If you have ever conducted a usability study you have probably observed the difference between what people say they will do, and what they actually do.
Users rely on heuristics (ie rules of thumb) and limited information to make decisions. They make decisions quickly without stopping to consciously consider why one direction or the other is selected.
When designing a user interface it is important to keep heuristics in mind. Following these basic principles will help users successfully navigate your tool:
Context clues. Help the user know where they are, and what is happening. Offering appropriate visual cues and feedback within a reasonable time is important. Highlighting the navigation to indicate which section of the site they are in…
or offering a loading indicator when the page is rendering, can be helpful.
Match between system design and real-world elements. For example use of a trash can icon to represent deleting a file from your desktop.
“The system should speak the users’ language with words, phrases and concepts that are familiar to the user, rather than system-oriented terms. Follow real-world conventions, making information appear in a natural and logical order.”
- Jakob Nielsen
User control. Give users the power to navigate your system as they choose, and recover easily when they make a mistake. For example, offering an undo feature, allows the user to easily recover, or roll back unwanted changes.
Error prevention. Using careful design, reduce occurrence of errors in data entry or click.
Providing users with form instructions, writing software to accept varied entries, and confirming intentions before they commit to the action is key.
Date entry is a good topic to discuss here. How will users enter dates into form fields? Frequently UI designers provide directions:
Instead of requiring the user to enter mm/dd/yyyy or 10/23/2018 the user should be able to enter any date format style they desire. For example: October 23, 2018, Oct. 23, 2018, 2018/10/23 or 10.23.2018. The system should accept them all, instead of requiring the user to conform to the needs of the software. This simple change eliminates user error and the associated frustrations.
Contextual directions can be helpful, and are certainly useful. For example this form field instructs the user regarding a typical Internship Title.
If the title is entered in a different format, however, the system will not error out. It will simply accept the information. There is a difference between using form instructions or helper text to give the user style tips vs mandatory instructions on how to avoid an error.
It is far superior to stop errors before they start by smartly engineering the back-end system.
Give users a way to correct errors themselves. If the system does generate an error, providing clear and concise directions regarding how to resolve it is key.
Consistency and standards. Follow platform conventions with your design solutions. For example, clicking on the logo on a website typically returns the user to a website homepage. Navigation elements are generally along the top, or left side of a desktop navigation system.
Hamburger navigation often opens a menu left, right or top on a mobile phone or tablet.
Clicking on a table header generally sorts data by that column value.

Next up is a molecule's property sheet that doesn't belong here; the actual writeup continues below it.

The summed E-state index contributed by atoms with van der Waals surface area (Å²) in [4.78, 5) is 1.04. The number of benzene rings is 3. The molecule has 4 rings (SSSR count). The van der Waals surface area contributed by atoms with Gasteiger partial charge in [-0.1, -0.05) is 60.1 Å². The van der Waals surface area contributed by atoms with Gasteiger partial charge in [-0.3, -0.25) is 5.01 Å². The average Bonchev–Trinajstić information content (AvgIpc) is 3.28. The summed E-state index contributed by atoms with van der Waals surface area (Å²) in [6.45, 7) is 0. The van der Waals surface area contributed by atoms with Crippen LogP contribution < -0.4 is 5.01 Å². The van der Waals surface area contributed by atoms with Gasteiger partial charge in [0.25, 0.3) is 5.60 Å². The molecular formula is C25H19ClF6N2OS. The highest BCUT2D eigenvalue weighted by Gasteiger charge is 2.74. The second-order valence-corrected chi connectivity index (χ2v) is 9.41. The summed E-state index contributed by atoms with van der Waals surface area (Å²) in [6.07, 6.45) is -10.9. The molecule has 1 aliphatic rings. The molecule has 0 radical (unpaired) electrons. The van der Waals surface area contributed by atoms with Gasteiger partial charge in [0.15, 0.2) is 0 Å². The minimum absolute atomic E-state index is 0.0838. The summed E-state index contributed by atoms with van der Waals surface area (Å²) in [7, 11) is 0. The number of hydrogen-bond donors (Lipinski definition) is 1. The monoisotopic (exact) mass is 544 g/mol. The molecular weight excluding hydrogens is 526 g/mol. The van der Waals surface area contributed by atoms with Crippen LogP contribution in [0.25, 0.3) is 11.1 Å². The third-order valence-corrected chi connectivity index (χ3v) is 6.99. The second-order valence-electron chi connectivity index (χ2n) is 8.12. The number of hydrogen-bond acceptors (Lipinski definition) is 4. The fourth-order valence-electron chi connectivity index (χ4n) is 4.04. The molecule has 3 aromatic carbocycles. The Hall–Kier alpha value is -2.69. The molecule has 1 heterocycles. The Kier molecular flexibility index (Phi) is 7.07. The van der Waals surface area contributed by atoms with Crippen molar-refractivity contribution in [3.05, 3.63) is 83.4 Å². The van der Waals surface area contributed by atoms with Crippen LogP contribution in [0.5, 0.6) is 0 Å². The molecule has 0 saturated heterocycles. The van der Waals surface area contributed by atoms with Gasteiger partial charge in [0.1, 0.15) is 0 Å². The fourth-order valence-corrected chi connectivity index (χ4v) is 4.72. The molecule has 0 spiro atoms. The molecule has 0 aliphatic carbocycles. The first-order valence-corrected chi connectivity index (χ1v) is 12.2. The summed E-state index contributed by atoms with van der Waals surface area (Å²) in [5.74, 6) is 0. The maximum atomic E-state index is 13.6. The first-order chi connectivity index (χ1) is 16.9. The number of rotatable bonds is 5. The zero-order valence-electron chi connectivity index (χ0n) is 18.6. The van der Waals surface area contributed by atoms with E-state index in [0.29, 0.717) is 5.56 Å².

Following conventions allows the user to move quickly and not overthink each interaction.
Recognition rather than recall. Minimize the user’s memory load by making objects, actions and options visible.
“The user should not have to remember information from one part of the dialogue to another. Instructions for use of the system should be visible or easily retrievable whenever appropriate.” - Jakob Nielsen
There has been a growing trend toward use of overflow menus within user interfaces. It is so prevalent that Android has a “…” menu built in to its standard user interface tools. Daniel Burka wrote a fantastic piece on Overuse of Overflow Menus. The key takeaway is: removing options from the UI does not simplify the user experience. It gives the illusion of simplicity. Hiding controls can be frustrating and difficult for users.
Flexible design for efficiency of use. Offering experienced users shortcuts, or designing systems that minimize work for the user will improve success.
For example, populate forms for users whenever possible. On this site, users can enter internships, training programs and networking events for students interested in technology careers. The user is first prompted to enter the URL for the opportunity they wish to add:
The system then scans the content at the url and pulls information necessary to complete the form…
This greatly simplifies the user interaction involved with adding information to the site. In this case, smartly crafting the back-end system dramatically improves the user experience. Without this scraper users would have to copy and paste content for each field, or manually type it, and likelihood of user adoption and engagement would be low.
Design with purpose. Aesthetically, design for web and UI should be minimal and clean. Information should not be added if it is not necessary, and design elements should be kept simple and functional. Everything included within the design should serve a purpose.
Help and documentation. Offer a way to reach out, tool tips or a complete help forum to allow users to troubleshoot problems. Feedback from users is invaluable in growing your service over time.
Listen. When you receive feedback from users, listen and evolve your tool.
Heuristics provide helpful guidelines when designing a UI. These principles should be considered carefully. If you choose to break basic heuristic principles when designing your tool, do so with conscious thought. And, make sure to test it. Poor design can have an impact on your product’s performance.